DC’s plan to lure top talent: creator’s rights.
Lost in the shuffle of movie announcements at San Diego Comic Con was one piece of potentially enormous news for the comics industry. IcV2, a nerd/pop culture industry publication, sat with DC co-Publishers Dan DiDio and Jim Lee for an interview. In it, they dropped a bomb on the business:
Didio: Dark Matter is a huge influx in new characters into the DCU. What we did is we brought top talent on board. We have Jim (Lee). Andy Kubert, John Romita Jr. and a lot of key creators are coming on board to help really elevate and draw attention to these new characters, because it’s so hard to get recognized in a crowded marketplace, so you really need the talent to help draw that attention…
All these talents are participating in the books, whether that’s creator-owned, or taking equity positions. They have vested value in participating and helping creating this. If these books win, we all win, which is, I think, the fairest way to approach anything.
Equity positions is a HUGE deal.
The work-for-hire model is the foundation for a ton of heartbreak and exploitation throughout the history of the comics industry. Dating back to the creation of Superman and Batman, creators have been watching the fruits of their imaginations expanded into other mediums and usually saw almost nothing for compensation. This legacy led to multiple break points in the industry’s history, from the struggle for recognition for Siegel and Shuster in the ’70s, to Watchmen (then hailed as a milestone for the creators’ community) or The Comics Journal‘s war against Marvel on Jack Kirby’s behalf in the ’80s, to the Image revolution and the creation of Milestone in the ’90s, to the exodus of talent from Marvel and DC over the past decade.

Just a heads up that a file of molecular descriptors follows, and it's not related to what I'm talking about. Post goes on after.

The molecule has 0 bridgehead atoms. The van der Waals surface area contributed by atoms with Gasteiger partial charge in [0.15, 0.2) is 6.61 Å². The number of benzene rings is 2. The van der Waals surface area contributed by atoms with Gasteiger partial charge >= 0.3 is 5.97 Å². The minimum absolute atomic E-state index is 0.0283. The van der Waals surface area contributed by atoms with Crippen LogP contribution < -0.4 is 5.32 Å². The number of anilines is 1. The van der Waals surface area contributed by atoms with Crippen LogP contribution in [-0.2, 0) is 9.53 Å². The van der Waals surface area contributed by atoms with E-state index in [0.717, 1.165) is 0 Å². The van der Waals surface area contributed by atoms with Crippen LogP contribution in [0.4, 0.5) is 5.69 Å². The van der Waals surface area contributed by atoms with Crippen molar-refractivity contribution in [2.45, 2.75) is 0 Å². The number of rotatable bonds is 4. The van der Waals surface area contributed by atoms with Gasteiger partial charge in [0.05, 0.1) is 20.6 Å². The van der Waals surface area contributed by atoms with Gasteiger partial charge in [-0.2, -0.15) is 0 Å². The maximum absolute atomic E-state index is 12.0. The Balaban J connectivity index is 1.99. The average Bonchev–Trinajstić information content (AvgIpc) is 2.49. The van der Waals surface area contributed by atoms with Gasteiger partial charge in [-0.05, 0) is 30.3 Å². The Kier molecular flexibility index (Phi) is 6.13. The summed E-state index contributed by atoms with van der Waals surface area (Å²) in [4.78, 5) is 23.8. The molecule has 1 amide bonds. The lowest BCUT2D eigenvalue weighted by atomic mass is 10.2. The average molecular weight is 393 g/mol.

One of the things that set DC apart, despite numerous instances of shoddy treatment of creators, is their history of providing creator participation checks to writers and artists for their work. Paul Levitz, Publisher at DC for an age, was known for making sure that his creators were taken care of – Chuck Dixon and Graham Nolan, for example, used to see royalty checks not just for Knightfall trades, but for Bane’s appearances in other media like the Lego games, or The Dark Knight Rises. This stopped, according to numerous anecdotes from around the industry (and most clearly defined by Gerry Conway, creator of Killer Frost) around the time DC Comics turned into DC Entertainment, in approximately 2009. This coincides, oddly enough, with the time when DC Comics started creatively circling the bowl, with sales trailing not too far behind them, held up only by relaunches and gimmick covers.
If DC’s solution to their sales problems is for a creative reinvigoration of the line, and their path forward is to actually pay their workers more, then it might be time for the rest of the industry to take notice. Hell, the rest of the economy, for that matter.
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